Office of the Prime Minister and Aid Agencies say they have contained ethnic conflicts in the camps hosting South Sudan refugees in West Nile region.
During the outbreak of the South Sudan conflicts in July 2016, hundreds of South Sudan nationals of different ethnicities fled into Uganda including Nuer, Dinka, Madi, Kuku and Acholi. However, there was tension between the Dinkas, which forms the bulk of the officials of the Juba regime and members of the other ethnic groups.
This forced the aid agencies to separate the Dinkas from the other groups to restore calm. Uganda Police also embarked on a community policing program among the refugees to create a conducive atmosphere for peaceful coexistence.
Fred Buzu, the Community Service Officer in the Officer of the Prime Minister, now says their efforts have paid off, saying all is calm in the camps. According to Buzu, the problems they encountered at the beginning are no more.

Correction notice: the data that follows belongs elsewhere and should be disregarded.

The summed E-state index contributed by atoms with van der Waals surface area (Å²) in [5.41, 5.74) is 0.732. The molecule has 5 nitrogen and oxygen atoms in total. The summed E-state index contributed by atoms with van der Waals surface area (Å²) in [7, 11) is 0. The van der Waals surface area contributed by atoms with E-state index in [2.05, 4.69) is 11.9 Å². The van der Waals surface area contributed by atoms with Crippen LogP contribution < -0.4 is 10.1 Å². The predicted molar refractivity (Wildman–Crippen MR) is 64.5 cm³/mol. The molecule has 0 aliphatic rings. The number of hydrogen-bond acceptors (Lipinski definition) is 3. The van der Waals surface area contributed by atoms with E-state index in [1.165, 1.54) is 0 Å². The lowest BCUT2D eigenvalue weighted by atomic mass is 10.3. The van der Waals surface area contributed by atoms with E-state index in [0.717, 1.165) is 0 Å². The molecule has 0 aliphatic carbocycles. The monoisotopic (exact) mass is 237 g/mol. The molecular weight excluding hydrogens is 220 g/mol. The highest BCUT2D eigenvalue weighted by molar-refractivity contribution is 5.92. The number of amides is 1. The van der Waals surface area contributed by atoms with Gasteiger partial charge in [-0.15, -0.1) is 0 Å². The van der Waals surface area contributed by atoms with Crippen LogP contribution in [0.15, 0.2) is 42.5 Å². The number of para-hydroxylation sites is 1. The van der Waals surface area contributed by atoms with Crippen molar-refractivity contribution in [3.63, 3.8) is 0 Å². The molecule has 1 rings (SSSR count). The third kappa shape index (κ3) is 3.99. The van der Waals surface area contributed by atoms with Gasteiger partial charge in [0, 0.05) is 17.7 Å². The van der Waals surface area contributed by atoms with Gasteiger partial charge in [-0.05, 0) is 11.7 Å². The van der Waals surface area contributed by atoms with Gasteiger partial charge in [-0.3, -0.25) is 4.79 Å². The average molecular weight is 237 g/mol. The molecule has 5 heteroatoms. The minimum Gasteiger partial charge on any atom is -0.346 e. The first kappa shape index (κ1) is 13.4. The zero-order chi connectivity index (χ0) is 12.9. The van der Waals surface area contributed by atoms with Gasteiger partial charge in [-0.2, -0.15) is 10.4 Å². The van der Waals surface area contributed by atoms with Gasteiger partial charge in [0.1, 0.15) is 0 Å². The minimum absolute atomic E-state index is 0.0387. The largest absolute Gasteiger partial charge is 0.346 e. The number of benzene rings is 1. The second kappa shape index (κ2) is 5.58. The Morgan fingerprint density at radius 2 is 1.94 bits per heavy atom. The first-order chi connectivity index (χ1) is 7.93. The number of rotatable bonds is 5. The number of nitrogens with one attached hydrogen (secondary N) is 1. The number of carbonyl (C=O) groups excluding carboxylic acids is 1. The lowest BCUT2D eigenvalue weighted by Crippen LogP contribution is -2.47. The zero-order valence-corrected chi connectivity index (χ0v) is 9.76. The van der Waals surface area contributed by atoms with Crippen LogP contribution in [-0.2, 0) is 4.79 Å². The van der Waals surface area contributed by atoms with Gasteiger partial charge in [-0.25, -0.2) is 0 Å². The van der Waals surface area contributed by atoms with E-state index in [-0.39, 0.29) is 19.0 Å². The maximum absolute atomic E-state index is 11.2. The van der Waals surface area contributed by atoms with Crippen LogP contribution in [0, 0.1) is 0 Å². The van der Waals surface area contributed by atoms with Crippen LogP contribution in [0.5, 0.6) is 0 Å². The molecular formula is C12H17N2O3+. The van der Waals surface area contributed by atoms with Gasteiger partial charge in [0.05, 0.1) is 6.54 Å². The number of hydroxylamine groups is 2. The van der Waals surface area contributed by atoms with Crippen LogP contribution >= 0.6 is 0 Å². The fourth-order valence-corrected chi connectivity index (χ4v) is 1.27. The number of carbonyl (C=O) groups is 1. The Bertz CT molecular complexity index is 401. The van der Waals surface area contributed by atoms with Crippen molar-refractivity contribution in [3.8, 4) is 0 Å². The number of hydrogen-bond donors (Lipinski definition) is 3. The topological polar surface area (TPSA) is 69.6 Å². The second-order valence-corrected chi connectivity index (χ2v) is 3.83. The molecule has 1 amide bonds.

Buzu says they have taken keen interest in educating the refugees on the need for peaceful coexistence since they are in a foreign land.
He says they have also established certain activities to encourage the refugees to mingle freely.
He also says they took steps to address the root cause of the tension as providing additional resources for the refugees.
There are over 500,000 South Sudan refugees living in different camps within West Nile. At least more than 60 percent of the total population is made up of children.